If Jesus saw us today, I bet he would have good chuckle to himself.
Reading this passage from the Sermon on the Mount, and from Joel, and from the other scriptures, it all seems a bit of a paradox. Over and over again, we read scriptures apparently decrying religious practice for show…and yet here we are, observing a day where we impose ashes on our foreheads, and outward and visible show of faith.
We will leave here tonight with dirty foreheads. That is a given, and almost goes without saying. We Methodists in recent years have reclaimed the observance of Ash Wednesday, and honestly, I have mixed emotions about it. On the one hand, I believe it is an important expression of our heritage, our tradition as Christians, and as a matter of personal spiritual expression. I think it’s honestly quite poignant and beautiful in a strange way, this communal profession of repentance. On the other hand, I read Jesus’s words, and I begin to doubt. Do we do this because we are supposed to do it, obligated by tradition and guilt? Or do we gather here today because we mean it?
The Actor’s Faith
A word Jesus repeats often in this passage is the word hypocrite.
The word is from Greek, and in our common conversation, hypocrite is someone who in essence says one thing and does another. However, in Jesus’s time, it had no such connotation. Rather, a hypocrite was a word for a stage actor, and carried no moral weight. However, Jesus uses this word, an actor, and pins it on us to make a point.
Jesus uses an old rhetorical device known as hyperbole to show what he means. He describes people blowing a trumpet when they give their offering–well, nobody actually did that. Nobody literally blew a trumpet to signal their giving, but we certainly know people who, in a manner of speaking, toot their own horn when they do something good.
Heck, we’ve turned into an art form these days, publically televised with press and huge cardboard paychecks. I’ve seen it countless times. People with glad smiling faces, appreciative of their generous donor, who always has the same smarmy smile, gladly accepting with apparent humility the praise they receive for their donation. I understand the reasoning behind these events; public relations involving charity is significant issue many face, especially in the corporate world, but for most people the idea is all about spin and looking good. In other words, they are actors playing out a part.
Now, not all actors are televised. Actors do, however, practice a very self-centered faith. “I have a relationship with Jesus” they might say “and that’s what really matters. I need people to see that I have faith. I need people to know that I am a good Christian, that I am faithful, that I am charitable, and most of all that I am the most humble person they will ever meet.” Now, again, I exaggerate, but there is a significant portion of us that may not say this aloud or even actively think it, but we act it nonetheless.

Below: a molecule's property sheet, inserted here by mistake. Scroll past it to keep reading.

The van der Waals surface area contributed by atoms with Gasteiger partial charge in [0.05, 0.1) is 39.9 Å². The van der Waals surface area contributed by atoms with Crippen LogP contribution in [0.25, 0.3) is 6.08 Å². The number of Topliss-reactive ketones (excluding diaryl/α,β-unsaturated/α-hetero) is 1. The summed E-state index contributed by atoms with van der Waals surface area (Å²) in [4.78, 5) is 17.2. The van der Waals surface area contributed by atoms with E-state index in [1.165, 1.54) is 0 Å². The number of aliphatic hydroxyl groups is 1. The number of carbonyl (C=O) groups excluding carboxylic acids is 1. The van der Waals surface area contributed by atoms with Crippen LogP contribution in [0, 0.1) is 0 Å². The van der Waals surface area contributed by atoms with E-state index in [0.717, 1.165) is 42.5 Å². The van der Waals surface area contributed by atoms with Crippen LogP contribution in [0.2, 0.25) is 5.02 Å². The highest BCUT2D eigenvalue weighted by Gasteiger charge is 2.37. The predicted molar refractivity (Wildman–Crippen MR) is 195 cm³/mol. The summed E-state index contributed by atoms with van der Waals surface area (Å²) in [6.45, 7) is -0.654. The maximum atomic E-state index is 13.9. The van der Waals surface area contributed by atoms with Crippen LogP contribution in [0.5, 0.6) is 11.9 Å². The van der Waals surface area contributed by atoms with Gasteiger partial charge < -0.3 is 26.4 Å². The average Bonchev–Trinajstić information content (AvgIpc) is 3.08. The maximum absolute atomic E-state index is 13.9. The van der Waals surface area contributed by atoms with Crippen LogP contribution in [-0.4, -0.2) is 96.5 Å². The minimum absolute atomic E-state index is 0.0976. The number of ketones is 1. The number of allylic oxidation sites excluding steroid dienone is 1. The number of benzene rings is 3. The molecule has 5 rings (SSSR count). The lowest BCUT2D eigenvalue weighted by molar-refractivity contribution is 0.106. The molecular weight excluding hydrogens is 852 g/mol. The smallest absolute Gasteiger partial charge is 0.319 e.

Jesus does not want actors. He may love them, and want to be in relationship with them, but if your relationship with him is primarily caught up in acting the part, then Jesus is not interested.
Jesus is not interested in a faith comprised of outward shows of piety. Jesus is not interested in a faith that puts one’s own stature in the public eye ahead of inward repentance. Jesus is not interested in reading your bumper stickers, nor the signs in your front lawn. Jesus is not interested in longwinded prayers designed to glorify one’s own faith rather than to express desire for God’s Spirit to transform. Jesus is not interested in an actor’s faith, but rather faith in action.
Faith in Action
There is a crucial difference between an actor’s faith and faith in action. An actors faith has a dirty forehead, a satisfied quota of personal giving, a well-said prayer or a full storehouse of Christian merchandise.
Faith in action begins with just that: faith. Faith is what ought to have propelled us here tonight. Faith is what anchors us in this season of Lent. It reminds us that what is now will not last, but there is something, someone who is everlasting. Faith reminds us that we are incomplete, that we are not self-sufficient, that we rely on God. Faith reminds us that we are made of dust, and in the end, to dust we shall return.
For Jesus, acts of faith are not bad. In fact, he’s quite in favor of them. In his sermon, Jesus is not telling us to give, or pray, or fast. We should be doing those anyway. Rather, he’s telling us how we ought to approach prayer, giving, and fasting.
Lent is a season of repentance, of putting faith in action. It is not simply a time of action.
One must have both. If faith without works is dead, then works without faith are empty. When you put on the ashes, do so not as a sign to the world that you are a Christian, but as a sign to yourself that you are human. That you are imbued with the knowledge that this life is temporary, but faith and love live on beyond you. That salvation is yours, but only because you understand that you are not at the center of it. God is at work. We are here to recognize God working in us.
This Lent, act in faith. Leave here not with a dirty forehead, but with a clean heart. Nobody can see a clean heart, but it is far more important than a dirty forehead covered in the ashes of palm branches. May God create in us clean hearts. Amen.